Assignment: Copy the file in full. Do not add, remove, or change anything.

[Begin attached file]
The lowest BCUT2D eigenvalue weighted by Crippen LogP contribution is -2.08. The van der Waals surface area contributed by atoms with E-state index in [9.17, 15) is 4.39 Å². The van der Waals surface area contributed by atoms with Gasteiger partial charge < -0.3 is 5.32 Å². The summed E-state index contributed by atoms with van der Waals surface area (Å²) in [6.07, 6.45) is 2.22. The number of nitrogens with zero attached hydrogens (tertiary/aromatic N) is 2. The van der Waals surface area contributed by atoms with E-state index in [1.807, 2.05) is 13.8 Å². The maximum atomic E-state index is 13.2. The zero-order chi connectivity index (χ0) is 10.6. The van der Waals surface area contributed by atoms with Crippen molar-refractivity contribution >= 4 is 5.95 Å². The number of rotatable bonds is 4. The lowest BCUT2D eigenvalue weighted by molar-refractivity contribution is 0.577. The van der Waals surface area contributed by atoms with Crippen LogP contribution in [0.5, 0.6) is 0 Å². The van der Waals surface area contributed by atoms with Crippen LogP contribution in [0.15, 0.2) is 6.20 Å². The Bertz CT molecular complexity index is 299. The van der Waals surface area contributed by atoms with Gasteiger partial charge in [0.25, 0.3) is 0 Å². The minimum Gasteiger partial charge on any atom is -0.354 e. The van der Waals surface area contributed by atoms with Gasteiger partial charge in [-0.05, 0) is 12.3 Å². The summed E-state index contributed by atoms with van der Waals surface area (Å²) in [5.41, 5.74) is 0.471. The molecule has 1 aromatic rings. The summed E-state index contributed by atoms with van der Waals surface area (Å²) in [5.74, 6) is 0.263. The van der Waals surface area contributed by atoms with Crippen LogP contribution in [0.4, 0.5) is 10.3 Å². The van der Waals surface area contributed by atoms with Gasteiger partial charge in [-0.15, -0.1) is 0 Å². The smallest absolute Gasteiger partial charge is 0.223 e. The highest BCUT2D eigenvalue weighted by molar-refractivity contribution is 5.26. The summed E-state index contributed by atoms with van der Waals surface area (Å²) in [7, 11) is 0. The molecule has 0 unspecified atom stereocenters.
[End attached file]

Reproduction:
The lowest BCUT2D eigenvalue weighted by Crippen LogP contribution is -2.08. The van der Waals surface area contributed by atoms with E-state index in [9.17, 15) is 4.39 Å². The van der Waals surface area contributed by atoms with Gasteiger partial charge < -0.3 is 5.32 Å². The summed E-state index contributed by atoms with van der Waals surface area (Å²) in [6.07, 6.45) is 2.22. The number of nitrogens with zero attached hydrogens (tertiary/aromatic N) is 2. The van der Waals surface area contributed by atoms with E-state index in [1.807, 2.05) is 13.8 Å². The maximum atomic E-state index is 13.2. The zero-order chi connectivity index (χ0) is 10.6. The van der Waals surface area contributed by atoms with Crippen molar-refractivity contribution >= 4 is 5.95 Å². The number of rotatable bonds is 4. The lowest BCUT2D eigenvalue weighted by molar-refractivity contribution is 0.577. The van der Waals surface area contributed by atoms with Crippen LogP contribution in [0.5, 0.6) is 0 Å². The van der Waals surface area contributed by atoms with Crippen LogP contribution in [0.15, 0.2) is 6.20 Å². The Bertz CT molecular complexity index is 299. The van der Waals surface area contributed by atoms with Gasteiger partial charge in [0.25, 0.3) is 0 Å². The minimum Gasteiger partial charge on any atom is -0.354 e. The van der Waals surface area contributed by atoms with Gasteiger partial charge in [-0.05, 0) is 12.3 Å². The summed E-state index contributed by atoms with van der Waals surface area (Å²) in [5.41, 5.74) is 0.471. The molecule has 1 aromatic rings. The summed E-state index contributed by atoms with van der Waals surface area (Å²) in [5.74, 6) is 0.263. The van der Waals surface area contributed by atoms with Crippen LogP contribution in [0.4, 0.5) is 10.3 Å². The van der Waals surface area contributed by atoms with Gasteiger partial charge in [-0.15, -0.1) is 0 Å². The smallest absolute Gasteiger partial charge is 0.223 e. The highest BCUT2D eigenvalue weighted by molar-refractivity contribution is 5.26. The summed E-state index contributed by atoms with van der Waals surface area (Å²) in [7, 11) is 0. The molecule has 0 unspecified atom stereocenters.